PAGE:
Data Protection Requirements Continue To Elude The Boardroom
Nearly a third of UK company directors recently surveyed by the Institute of Directors (IOD), have not heard of the new General Data Protection Regulation (GDPR). Some four in 10 don't even know if their company will be affected.
The IOD surveyed 900 of its members, and says the results reveal this to be a "worrying number of companies."
How is it that any company director has not heard of GDPR ? If I was asked that question and did not know, the first thing I would do is reach for my iPad and Google it. Here's an informative link to the Information Commissioner's Office (ICO).
GDPR , adopted by the European Parliament in April 2016, requires all businesses to protect the personal data and privacy of EU citizens for transactions that occur within EU member states. That means that it affects every single business of more than 250 employees that does business in Europe involving processing the personal data of EU residents, even if it has no presence there.
Non-compliance carries steep penalties of up to €20 million or 4% of global annual turnover, whichever is higher. All companies affected must be able to show compliance by May 25, 2018.
As in many surveys involving UK business and technology, the findings are a little odd. On the one hand, two-thirds of businesses who are aware of GDPR were either "very or somewhat confident they fully understand how it will affect the running of their business." (Remember a third of them haven't even heard of GDPR).
On the other hand, half of directors surveyed revealed they had not discussed their own GDPR compliance arrangements with partners or vendors with whom they share data.
A third said they had in-house experts. Despite what seems like a certain level of disarray on this matter, when asked whether they would be fully compliant with the regulations by the deadline, 86% of businesses said they were either "very or somewhat confident of being so."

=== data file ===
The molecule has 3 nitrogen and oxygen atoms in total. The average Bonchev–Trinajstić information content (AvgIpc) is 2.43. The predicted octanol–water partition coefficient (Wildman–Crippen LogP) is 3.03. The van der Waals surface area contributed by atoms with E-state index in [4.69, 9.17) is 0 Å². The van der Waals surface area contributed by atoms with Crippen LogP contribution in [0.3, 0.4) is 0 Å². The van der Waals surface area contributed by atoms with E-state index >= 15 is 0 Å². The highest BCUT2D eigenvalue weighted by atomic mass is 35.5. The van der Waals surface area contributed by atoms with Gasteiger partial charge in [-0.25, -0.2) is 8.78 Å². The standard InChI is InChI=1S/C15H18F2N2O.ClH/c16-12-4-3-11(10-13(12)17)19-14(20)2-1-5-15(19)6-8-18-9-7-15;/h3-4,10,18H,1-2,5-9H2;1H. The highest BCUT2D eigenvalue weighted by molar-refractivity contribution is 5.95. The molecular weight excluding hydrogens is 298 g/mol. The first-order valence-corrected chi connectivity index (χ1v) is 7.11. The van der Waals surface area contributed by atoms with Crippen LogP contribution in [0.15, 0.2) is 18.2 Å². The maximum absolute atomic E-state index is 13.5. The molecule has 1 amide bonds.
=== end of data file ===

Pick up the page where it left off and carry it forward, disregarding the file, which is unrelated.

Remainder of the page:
UK boardrooms have displayed an ostrich-like tendency to ignore the many challenges of rapid technological change, including cyber security. Some of that, at least, involves a reluctance to ask questions and demonstrate lack of knowledge in doing so - but that is where collaboration should kick in. Brexit makes no difference to the requirement to be compliant with GDPR, although it clearly adds to the burdens on business at the moment.
"Company directors are being pulled in so many different directions it is unsurprising that many do not understand the details of GDPR. The regulator has a significant role to play in ensuring that SMEs, as well as larger firms, are fully compliant by May 2018" said Jamie Kerr, Head of External Affairs at the IOD.
To be fair to UK company directors, the lack of preparedness on data protection is a global business issue. The number of data breaches reached a record high in 2016 - 4,149 incidents in 102 countries around the world exposed more than 4.2 billion records, according to cyber security company Risk Based Security.
A Ponemon Institute report on the cost of data breaches revealed in July the country with the highest cost per record and per incident to be the United States.
Another one from Veritas reflects widespread concern around the world on not being compliant in time for the GDPR deadline.
But being in the same boat on data protection as everyone else is unlikely to be a comforting thought - or a helpful comment in a UK boardroom. It's also a stark neglect of corporate governance to be either ignorant of this issue, or to push it to one side.
The IOD is holding a digital strategy summit today, Twitter #IODDigital.